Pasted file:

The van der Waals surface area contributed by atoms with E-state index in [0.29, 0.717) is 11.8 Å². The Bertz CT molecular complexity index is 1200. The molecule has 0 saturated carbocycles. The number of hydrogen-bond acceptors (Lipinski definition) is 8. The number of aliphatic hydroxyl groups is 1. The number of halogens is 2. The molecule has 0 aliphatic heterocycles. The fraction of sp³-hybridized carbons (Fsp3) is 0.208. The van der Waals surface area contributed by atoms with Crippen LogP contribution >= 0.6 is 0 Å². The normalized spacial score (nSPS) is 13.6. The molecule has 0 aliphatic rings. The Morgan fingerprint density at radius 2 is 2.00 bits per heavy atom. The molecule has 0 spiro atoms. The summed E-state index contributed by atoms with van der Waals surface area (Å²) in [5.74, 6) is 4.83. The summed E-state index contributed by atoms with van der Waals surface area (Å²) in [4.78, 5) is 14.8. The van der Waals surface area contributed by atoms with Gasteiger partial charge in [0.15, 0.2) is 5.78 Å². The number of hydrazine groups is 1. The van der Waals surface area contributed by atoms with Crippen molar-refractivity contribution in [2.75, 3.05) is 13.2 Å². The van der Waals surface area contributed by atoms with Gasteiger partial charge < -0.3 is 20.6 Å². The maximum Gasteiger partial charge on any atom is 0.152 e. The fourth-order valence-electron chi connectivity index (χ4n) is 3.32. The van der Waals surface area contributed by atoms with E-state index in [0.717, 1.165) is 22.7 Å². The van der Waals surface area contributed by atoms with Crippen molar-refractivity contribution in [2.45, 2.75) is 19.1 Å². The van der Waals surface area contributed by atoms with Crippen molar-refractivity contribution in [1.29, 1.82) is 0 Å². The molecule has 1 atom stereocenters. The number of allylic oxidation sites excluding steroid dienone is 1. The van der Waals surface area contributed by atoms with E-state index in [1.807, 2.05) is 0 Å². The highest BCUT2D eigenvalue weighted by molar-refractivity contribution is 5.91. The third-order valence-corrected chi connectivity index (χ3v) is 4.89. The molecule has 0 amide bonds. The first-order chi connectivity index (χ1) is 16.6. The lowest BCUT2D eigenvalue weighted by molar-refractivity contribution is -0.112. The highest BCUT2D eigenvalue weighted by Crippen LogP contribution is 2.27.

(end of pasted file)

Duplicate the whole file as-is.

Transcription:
The van der Waals surface area contributed by atoms with E-state index in [0.29, 0.717) is 11.8 Å². The Bertz CT molecular complexity index is 1200. The molecule has 0 saturated carbocycles. The number of hydrogen-bond acceptors (Lipinski definition) is 8. The number of aliphatic hydroxyl groups is 1. The number of halogens is 2. The molecule has 0 aliphatic heterocycles. The fraction of sp³-hybridized carbons (Fsp3) is 0.208. The van der Waals surface area contributed by atoms with Crippen LogP contribution >= 0.6 is 0 Å². The normalized spacial score (nSPS) is 13.6. The molecule has 0 aliphatic rings. The Morgan fingerprint density at radius 2 is 2.00 bits per heavy atom. The molecule has 0 spiro atoms. The summed E-state index contributed by atoms with van der Waals surface area (Å²) in [5.74, 6) is 4.83. The summed E-state index contributed by atoms with van der Waals surface area (Å²) in [4.78, 5) is 14.8. The van der Waals surface area contributed by atoms with Gasteiger partial charge in [0.15, 0.2) is 5.78 Å². The number of hydrazine groups is 1. The van der Waals surface area contributed by atoms with Crippen molar-refractivity contribution in [2.75, 3.05) is 13.2 Å². The van der Waals surface area contributed by atoms with Gasteiger partial charge < -0.3 is 20.6 Å². The maximum Gasteiger partial charge on any atom is 0.152 e. The fourth-order valence-electron chi connectivity index (χ4n) is 3.32. The van der Waals surface area contributed by atoms with E-state index in [0.717, 1.165) is 22.7 Å². The van der Waals surface area contributed by atoms with Crippen molar-refractivity contribution in [2.45, 2.75) is 19.1 Å². The van der Waals surface area contributed by atoms with Crippen molar-refractivity contribution in [1.29, 1.82) is 0 Å². The molecule has 1 atom stereocenters. The number of allylic oxidation sites excluding steroid dienone is 1. The van der Waals surface area contributed by atoms with E-state index in [1.807, 2.05) is 0 Å². The highest BCUT2D eigenvalue weighted by molar-refractivity contribution is 5.91. The third-order valence-corrected chi connectivity index (χ3v) is 4.89. The molecule has 0 amide bonds. The first-order chi connectivity index (χ1) is 16.6. The lowest BCUT2D eigenvalue weighted by molar-refractivity contribution is -0.112. The highest BCUT2D eigenvalue weighted by Crippen LogP contribution is 2.27.